All owners of steel pallet racking should be mindful of a new standard which incorporates several changes to operational requirements and end-user responsibilities.
Despite determined safety campaigns over previous decades, the chilling fact is that too many people leave home in the morning to go to work, and simply never return.
In 2009-10, 216 people lost their lives due to injuries sustained while working, and transport and storage (including warehousing) was one of the most dangerous workplaces. Furthermore, there were almost 9000 non-fatal injuries and muscuskeletal disorders in the transport and storage industry alone.
No-one deserves to die at work, and importantly great leaps forward have been made in the past few decades in reducing industrial fatalities. And in the introduction of the newly revised AS4084:2012, the supply chain industry is about to take another.
There’s no doubt that the new standard is exacting and thorough; experts argue that it’s the most demanding in the world. But to achieve compliance, it also requires changes in company behaviour and imposes new obligations.
Introduced in February this year, the new Australian Standard covers the design of steel storage racking systems, and incorporates several changes to operational requirements and end-user responsibilities.
According to Peter Geoghegan, National Engineering Manager with Dexion , the new standard covers around 90% of steel pallet racking being used in Australia.
“That includes adjustable static pallet racking, but not drive through, mobile or cantilever racking or racking made of materials other than steel,” he said.
Duty of care
Geoghegan says all racking manufacturers and end user customers of racking products have a duty of care to comply to AS4084:2012.
“While Australian Standards have no legal status on their own in Australia, if a business was to ignore an Australian Standard without adequate justification, and there was an incident resulting in either injury or death, then a ‘duty of care’ under the scrutiny of the court system would apply,” Geoghegan explained.
He says the need for such a rigorous standard is due to the very nature of steel pallet racking that presents unique challenges and dangers, and requires specific governance.
“For example, a 1000kg pallet on a typical pallet rack system has approximately 50 times the applied load per weight ratio compared to a high rise building floor system.
“That’s why it is paramount that all racking systems comply to AS4084:2012,” Geoghegan said.
Impact on business
Geoghegan believes the obligations arising from the new standard will vary from business to business, but says there are four key areas of impact.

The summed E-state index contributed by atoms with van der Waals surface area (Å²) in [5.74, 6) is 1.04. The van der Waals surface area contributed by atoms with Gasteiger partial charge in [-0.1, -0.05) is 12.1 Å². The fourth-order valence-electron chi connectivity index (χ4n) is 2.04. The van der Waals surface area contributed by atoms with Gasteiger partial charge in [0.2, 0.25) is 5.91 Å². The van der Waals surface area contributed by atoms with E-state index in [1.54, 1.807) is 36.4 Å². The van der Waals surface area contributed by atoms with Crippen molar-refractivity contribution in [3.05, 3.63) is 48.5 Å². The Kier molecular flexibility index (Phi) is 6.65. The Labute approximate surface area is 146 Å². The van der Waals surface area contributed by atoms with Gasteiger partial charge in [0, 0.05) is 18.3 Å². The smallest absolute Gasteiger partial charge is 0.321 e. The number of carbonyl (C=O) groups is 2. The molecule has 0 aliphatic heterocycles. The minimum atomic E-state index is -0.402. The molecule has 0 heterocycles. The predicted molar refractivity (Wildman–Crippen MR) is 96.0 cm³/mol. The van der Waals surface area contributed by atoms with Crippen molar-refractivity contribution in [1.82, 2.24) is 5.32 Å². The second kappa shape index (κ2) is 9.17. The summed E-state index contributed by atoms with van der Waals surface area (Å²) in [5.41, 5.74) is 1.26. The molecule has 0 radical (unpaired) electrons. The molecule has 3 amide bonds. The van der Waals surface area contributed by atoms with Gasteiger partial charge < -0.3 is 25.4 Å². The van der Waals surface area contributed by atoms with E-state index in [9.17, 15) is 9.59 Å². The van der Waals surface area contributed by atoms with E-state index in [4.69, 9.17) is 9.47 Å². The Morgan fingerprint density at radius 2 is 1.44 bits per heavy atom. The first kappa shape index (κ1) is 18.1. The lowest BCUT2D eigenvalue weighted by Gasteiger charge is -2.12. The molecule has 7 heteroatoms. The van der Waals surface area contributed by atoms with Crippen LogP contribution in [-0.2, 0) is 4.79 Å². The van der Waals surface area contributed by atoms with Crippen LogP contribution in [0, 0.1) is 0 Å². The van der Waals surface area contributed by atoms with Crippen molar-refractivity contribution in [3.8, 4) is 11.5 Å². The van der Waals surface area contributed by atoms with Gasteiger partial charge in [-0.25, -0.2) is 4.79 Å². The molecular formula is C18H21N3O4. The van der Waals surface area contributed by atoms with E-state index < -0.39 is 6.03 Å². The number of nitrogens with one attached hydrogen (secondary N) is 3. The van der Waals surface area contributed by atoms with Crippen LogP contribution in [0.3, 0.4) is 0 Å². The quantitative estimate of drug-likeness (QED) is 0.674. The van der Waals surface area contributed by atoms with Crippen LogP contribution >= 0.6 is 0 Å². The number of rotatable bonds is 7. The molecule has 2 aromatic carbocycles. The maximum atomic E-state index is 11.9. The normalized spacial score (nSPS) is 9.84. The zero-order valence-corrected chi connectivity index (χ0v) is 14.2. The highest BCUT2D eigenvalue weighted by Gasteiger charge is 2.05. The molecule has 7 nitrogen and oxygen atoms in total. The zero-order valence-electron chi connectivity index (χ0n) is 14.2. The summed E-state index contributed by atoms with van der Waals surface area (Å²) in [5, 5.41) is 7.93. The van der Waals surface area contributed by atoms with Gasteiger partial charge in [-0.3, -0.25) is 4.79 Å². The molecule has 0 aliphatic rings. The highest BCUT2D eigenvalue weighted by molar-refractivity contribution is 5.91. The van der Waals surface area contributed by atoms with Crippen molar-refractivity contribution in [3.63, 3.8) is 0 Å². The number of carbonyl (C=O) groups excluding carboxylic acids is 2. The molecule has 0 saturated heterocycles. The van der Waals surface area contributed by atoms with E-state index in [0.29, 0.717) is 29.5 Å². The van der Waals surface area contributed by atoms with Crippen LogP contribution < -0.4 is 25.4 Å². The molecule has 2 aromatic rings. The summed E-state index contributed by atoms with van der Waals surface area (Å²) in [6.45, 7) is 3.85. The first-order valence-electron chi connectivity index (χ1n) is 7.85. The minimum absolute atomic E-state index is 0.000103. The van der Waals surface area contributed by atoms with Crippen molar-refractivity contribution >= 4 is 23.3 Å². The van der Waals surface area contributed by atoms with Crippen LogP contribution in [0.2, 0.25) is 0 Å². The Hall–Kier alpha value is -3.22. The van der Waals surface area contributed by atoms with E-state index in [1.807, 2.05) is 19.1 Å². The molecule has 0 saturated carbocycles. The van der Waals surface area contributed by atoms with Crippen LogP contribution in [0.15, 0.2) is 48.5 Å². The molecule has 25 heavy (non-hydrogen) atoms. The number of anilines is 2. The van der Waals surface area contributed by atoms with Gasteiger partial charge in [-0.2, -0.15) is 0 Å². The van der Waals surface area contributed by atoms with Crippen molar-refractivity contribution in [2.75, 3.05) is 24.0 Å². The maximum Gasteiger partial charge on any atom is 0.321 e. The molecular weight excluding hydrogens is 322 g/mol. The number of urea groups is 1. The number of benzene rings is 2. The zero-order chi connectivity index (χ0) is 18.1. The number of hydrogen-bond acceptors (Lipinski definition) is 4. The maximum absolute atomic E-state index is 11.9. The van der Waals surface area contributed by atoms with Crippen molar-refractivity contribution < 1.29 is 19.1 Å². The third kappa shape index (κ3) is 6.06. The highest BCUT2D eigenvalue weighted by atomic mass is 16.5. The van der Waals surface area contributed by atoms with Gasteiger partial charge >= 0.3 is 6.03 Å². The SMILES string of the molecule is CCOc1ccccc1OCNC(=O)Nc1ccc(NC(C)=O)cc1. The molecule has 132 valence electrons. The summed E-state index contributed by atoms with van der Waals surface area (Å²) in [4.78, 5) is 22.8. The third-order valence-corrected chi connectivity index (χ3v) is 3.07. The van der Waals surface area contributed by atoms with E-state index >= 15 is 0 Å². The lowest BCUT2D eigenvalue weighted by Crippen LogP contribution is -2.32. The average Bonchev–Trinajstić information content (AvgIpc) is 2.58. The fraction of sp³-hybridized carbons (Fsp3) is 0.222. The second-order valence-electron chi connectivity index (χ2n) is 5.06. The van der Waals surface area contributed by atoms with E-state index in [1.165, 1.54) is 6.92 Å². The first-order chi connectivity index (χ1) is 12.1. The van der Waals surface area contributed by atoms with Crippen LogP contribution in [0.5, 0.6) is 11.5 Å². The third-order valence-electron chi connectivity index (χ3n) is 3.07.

“Firstly storage density ratios may decrease. The standard requires an increase in flue space between pallets and in vertical separation over 6m.
“The upshot of this is less pallets per cubic metre. So while structures will be safer, they may also impose additional costs,” he explained.
“There are also changes in statistical analysis of all the testing data.
“Australia is now in alignment with world’s best practice, utilising standard deviations and not just averages.
“Generally, this results in capacities from the tests to be lower than previously calculated.
“There are now more opportunities for economic racking design. The new standard allows a range of tiers of analysis so that better and more insightful design can be achieved.
“And finally the new standard has a more definitive repair procedure.
“This will help minimise confusion during maintenance and provide a safer workplace environment,” Geoghegan said.
“Compliant racking structures will bring not only safety benefits and better racking designs, but will also have tangible commercial benefits for our customers.
“This might take the form of more favourable risk analyses by insurance companies, resulting in lower premiums.
“Or when audits or due diligence reports are completed for acquisitions a rack system that complies to AS4084:2012 would likely have better asset value,” Geoghegan said.
For those companies looking to relocate or extend their racking, Geoghegan recommends that relocating or extending an existing rack structure should be designed to the AS4084:2012 for all the reasons outlined above.
“A simple analogy to explain this is in the building industry. If a builder had scaffolding that was manufactured 20 years ago and was installed on a job site today, it would still have to meet today’s standard, not the standard that applied 20 years ago,” Geoghegan said.